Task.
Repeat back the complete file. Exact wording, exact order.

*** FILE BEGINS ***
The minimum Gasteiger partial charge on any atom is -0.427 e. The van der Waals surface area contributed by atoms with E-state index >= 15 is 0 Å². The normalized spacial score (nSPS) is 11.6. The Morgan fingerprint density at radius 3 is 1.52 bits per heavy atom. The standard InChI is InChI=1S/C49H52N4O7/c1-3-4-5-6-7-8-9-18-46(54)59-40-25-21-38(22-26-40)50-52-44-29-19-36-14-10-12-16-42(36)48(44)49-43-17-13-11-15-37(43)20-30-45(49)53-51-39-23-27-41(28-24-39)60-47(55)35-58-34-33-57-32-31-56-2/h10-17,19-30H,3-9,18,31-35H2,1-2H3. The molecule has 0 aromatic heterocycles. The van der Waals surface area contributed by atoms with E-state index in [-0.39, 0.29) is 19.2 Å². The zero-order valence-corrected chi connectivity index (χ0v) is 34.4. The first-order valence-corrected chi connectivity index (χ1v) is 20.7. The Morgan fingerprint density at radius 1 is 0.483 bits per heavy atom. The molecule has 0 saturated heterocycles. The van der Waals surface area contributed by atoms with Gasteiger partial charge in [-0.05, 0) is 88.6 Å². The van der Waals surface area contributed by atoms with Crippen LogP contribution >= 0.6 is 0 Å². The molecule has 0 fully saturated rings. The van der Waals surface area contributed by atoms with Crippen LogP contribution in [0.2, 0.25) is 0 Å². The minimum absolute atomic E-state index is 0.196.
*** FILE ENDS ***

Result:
The minimum Gasteiger partial charge on any atom is -0.427 e. The van der Waals surface area contributed by atoms with E-state index >= 15 is 0 Å². The normalized spacial score (nSPS) is 11.6. The Morgan fingerprint density at radius 3 is 1.52 bits per heavy atom. The standard InChI is InChI=1S/C49H52N4O7/c1-3-4-5-6-7-8-9-18-46(54)59-40-25-21-38(22-26-40)50-52-44-29-19-36-14-10-12-16-42(36)48(44)49-43-17-13-11-15-37(43)20-30-45(49)53-51-39-23-27-41(28-24-39)60-47(55)35-58-34-33-57-32-31-56-2/h10-17,19-30H,3-9,18,31-35H2,1-2H3. The molecule has 0 aromatic heterocycles. The van der Waals surface area contributed by atoms with E-state index in [-0.39, 0.29) is 19.2 Å². The zero-order valence-corrected chi connectivity index (χ0v) is 34.4. The first-order valence-corrected chi connectivity index (χ1v) is 20.7. The Morgan fingerprint density at radius 1 is 0.483 bits per heavy atom. The molecule has 0 saturated heterocycles. The van der Waals surface area contributed by atoms with Gasteiger partial charge in [-0.05, 0) is 88.6 Å². The van der Waals surface area contributed by atoms with Crippen LogP contribution >= 0.6 is 0 Å². The molecule has 0 fully saturated rings. The van der Waals surface area contributed by atoms with Crippen LogP contribution in [0.2, 0.25) is 0 Å². The minimum absolute atomic E-state index is 0.196.